The race is on for who will be the Democratic presidential candidate in 2020. Once again, 20 candidates are spending two nights trying to convince US Democrats that they are the right person to run against Donald Trump.
This time, CNN is sponsoring the event, which is taking place at the Fox Theatre in Detroit, Michigan. Things were lively on the first night, as front-runners Bernie Sanders and Elizabeth Warren made nice with each other while most of the other candidates went on the attack. Tonight, Joe Biden will test his mettle against Kamala Harris, Cory Booker, and other hopefuls.
If you want to follow these debates as they happen, here’s how to do it:
When are the debates?
Like last month’s debates, these were split up into two nights: Tuesday, July 30th, and Wednesday, July 31st, from 8PM to 10PM ET.
How do I watch?
CNN is hosting, and it’s offering several ways to catch the debates. You can watch them:
- Streamed online at CNN.com
- Via the CNNgo app on Apple TV, Roku, Amazon Fire, Chromecast, and Android TV
- On TV at CBSN. (A cable subscription is not required.) In addition, CBSN will feature coverage before and after the debates.
If you’re looking for simultaneous commentary, a number of sites will be featuring live chats, including The New York Times and The Washington Post, or you can sign on to your favorite social media chat and exchange your views with other watchers.
Who’s actually debating?
It’s a full house both nights. Once again, each candidate gets 60 seconds to respond to a question and 30 seconds for rebuttal. According to CNN, colored lights will be used to help the debaters time their responses. Anyone who starts interrupting will get their wrists slapped by having their time reduced.
Tuesday’s lineup included:
- Gov. Steve Bullock (Montana)
- Mayor Pete Buttigieg (South Bend, Indiana)
- Former Rep. John Delaney (Maryland)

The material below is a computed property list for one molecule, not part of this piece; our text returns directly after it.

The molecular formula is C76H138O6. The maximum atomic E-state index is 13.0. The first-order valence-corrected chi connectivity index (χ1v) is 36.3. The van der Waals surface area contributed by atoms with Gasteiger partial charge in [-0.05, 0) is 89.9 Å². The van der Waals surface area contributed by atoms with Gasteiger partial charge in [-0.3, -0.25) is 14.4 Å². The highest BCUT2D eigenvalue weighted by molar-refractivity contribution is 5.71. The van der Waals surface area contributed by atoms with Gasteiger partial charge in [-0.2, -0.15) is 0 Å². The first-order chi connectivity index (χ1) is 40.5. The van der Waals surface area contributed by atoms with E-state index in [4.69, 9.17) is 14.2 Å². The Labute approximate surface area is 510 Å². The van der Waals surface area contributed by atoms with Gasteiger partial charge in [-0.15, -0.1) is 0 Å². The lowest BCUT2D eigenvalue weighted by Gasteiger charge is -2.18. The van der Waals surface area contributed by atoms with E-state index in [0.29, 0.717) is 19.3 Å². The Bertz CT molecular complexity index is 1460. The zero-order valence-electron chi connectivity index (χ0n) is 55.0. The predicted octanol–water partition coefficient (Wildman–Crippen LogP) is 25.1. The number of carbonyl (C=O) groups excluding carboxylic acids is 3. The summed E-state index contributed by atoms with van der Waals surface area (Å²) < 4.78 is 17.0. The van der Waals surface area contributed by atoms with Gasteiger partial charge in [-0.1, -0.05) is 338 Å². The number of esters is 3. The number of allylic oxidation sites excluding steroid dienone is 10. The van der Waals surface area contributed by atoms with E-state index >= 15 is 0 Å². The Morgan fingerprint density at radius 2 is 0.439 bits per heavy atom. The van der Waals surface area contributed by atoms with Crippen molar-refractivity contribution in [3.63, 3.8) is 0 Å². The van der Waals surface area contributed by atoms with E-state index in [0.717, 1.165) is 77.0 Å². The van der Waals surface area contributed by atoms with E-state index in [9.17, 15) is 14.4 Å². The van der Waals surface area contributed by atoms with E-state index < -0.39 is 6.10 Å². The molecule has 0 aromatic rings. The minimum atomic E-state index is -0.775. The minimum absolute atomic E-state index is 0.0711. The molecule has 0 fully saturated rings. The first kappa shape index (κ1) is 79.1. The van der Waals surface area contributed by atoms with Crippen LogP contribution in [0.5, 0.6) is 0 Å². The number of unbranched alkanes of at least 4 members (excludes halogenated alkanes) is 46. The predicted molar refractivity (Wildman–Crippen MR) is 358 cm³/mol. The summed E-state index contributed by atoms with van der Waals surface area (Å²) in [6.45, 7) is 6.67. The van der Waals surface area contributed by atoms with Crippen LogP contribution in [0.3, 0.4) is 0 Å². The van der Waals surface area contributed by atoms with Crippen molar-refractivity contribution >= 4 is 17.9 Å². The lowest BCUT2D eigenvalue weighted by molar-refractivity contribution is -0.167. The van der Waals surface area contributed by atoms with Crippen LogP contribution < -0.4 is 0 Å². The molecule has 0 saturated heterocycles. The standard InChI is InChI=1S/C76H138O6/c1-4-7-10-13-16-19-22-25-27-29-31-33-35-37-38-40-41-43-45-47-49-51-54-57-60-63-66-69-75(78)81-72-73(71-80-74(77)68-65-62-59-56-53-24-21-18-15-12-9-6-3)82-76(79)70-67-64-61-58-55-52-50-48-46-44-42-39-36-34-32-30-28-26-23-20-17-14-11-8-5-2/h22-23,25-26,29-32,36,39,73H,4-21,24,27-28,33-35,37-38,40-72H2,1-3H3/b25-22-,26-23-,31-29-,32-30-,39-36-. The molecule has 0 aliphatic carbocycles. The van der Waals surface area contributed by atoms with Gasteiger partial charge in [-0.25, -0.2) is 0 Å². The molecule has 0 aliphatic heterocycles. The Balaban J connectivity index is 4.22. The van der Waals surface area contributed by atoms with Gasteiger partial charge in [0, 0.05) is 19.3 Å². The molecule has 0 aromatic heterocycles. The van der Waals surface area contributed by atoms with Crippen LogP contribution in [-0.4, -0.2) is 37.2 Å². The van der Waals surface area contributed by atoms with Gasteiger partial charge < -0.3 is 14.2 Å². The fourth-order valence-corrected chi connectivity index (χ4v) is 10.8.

- Former Gov. John Hickenlooper (Colorado)
- Sen. Amy Klobuchar (Minnesota)
- Former Rep. Beto O’Rourke (Texas)
- Rep. Tim Ryan (Ohio)
- Sen. Bernie Sanders (Vermont)
- Sen. Elizabeth Warren (Massachusetts)
- Author Marianne Williamson (California)
Wednesday’s lineup includes:
- Sen. Michael Bennet (Colorado)
- Former Vice President Joe Biden (Delaware)
- Sen. Cory Booker (New Jersey)
- Former Housing and Urban Development Secretary Julián Castro (Texas)
- Mayor Bill de Blasio (New York)
- Rep. Tulsi Gabbard (Hawaii)
- Sen. Kirsten Gillibrand (New York)
- Sen. Kamala Harris (California)
- Gov. Jay Inslee (Washington)
- Entrepreneur Andrew Yang (New York)
The questions will be asked by CNN correspondents Jake Tapper, Dana Bash, and Don Lemon.
This may be the debate that finally filters down the crowd of Democratic hopefuls to a more reasonable number. So if you’re at all interested in today’s politics, this is one you probably won’t want to miss.
What if I missed them?
CNN appears to have full replays of the first night’s debates right here, in addition to highlights of the debates on its site and Facebook group, CNN Replay, along with commentary on the proceedings. Key moments of the debate can also be found on the YouTube channels and sites of major news outlets as well.